Pharmaceutical companies say they are stockpiling medicines for Brexit because they have no idea how the Northern Ireland border will work

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Pharmaceutical companies are building up stockpiles of medicines to supply Northern Ireland due to widespread industry uncertainty over whether medicines will be allowed to move smoothly across the Irish Sea after Brexit.

With less than three months until the Brexit transition period ends, the companies say they “just do not know” whether medicines crossing the Irish Sea will have to undergo costly and time-consuming checks, Chief Executive of The Association of the British Pharmaceutical Industry, Richard Torbett, told Business Insider.

“There is a lot of stockpiling going on specifically for the Northern Irish market,” Torbett told Insider. “It’s not necessarily happening in Northern Ireland, but it is for the Northern Irish market.”

The industry is still waiting for clarity over whether checks will be required on medicines heading to Northern Ireland from Great Britain, where the province gets the vast majority of its medicine.

“We just don’t know how it’ll work in Northern Ireland,” Torbett said. “We have no idea whether there is an expectation for Northern Ireland to be connected through the EU database or not, or what should be on a pack of medicines.”

The ABPI are calling on Boris Johnson’s government and the European Union to quickly reach an agreement that would allow medicines to continue to move seamlessly from Great Britain to Northern Ireland from January 1, 2021.

How the movement of medicine across the UK will be impacted is just one several questions to arise from the Northern Ireland protocol agreed as part of the Brexit Withdrawal Agreement last year.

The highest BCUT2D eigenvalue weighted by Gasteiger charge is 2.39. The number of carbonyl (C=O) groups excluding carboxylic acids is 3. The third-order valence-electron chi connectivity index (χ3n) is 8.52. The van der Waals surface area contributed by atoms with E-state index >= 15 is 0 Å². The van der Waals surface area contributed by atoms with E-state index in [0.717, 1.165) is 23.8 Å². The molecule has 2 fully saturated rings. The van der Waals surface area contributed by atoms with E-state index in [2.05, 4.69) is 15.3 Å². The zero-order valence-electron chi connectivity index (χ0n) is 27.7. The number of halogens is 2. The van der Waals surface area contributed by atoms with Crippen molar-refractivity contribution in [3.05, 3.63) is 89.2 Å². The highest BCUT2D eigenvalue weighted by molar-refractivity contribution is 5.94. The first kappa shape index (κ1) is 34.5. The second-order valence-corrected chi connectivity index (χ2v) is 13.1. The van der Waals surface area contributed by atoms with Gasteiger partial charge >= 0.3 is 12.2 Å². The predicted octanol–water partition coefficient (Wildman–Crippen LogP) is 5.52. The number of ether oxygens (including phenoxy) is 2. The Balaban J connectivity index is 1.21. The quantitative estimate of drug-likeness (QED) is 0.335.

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From January, Northern Ireland will continue to follow EU trade rules in order to avoid a hard border with the Republic of Ireland, while the rest of the UK will break away.

Northern Ireland will continue in the EU’s falsified medicines directive (FMD) from next year, whereas Great Britain will not. The directive is designed to stop fraudulent medicines entering the the EU market and requires manufacturers to put a barcode on each of their products and log product information in a European database.

“It’s not clear yet what importation rules products will have to follow,” Torbett told Business Insider.

“Products will be going from Great Britain into a territory which in principle is required by the protocol to be adherent to EU regulations… We don’t know what the implications of that are. Until we have legal certainty that says absolutely this is how it’s going to be, then companies really aren’t able to plan and adjust production lines.”

Torbett warned that “testing infrastructure doesn’t exist in Northern Ireland” to carry out EU checks on medicines entering the province and that “there’s no way anyone would build it unless they had legal certainty that it is required.”

He stressed that patients in Northern Ireland should not panic amid the uncertainty, telling Business Insider “companies are bending over backwards to do everything they possibly can to plan for a no-deal” and “when there’s a will to get medicines, there’s a way and I do believe there will be goodwill and pragmatism on both sides.”

The ABPI is …read more

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Source:: Businessinsider – Politics

      

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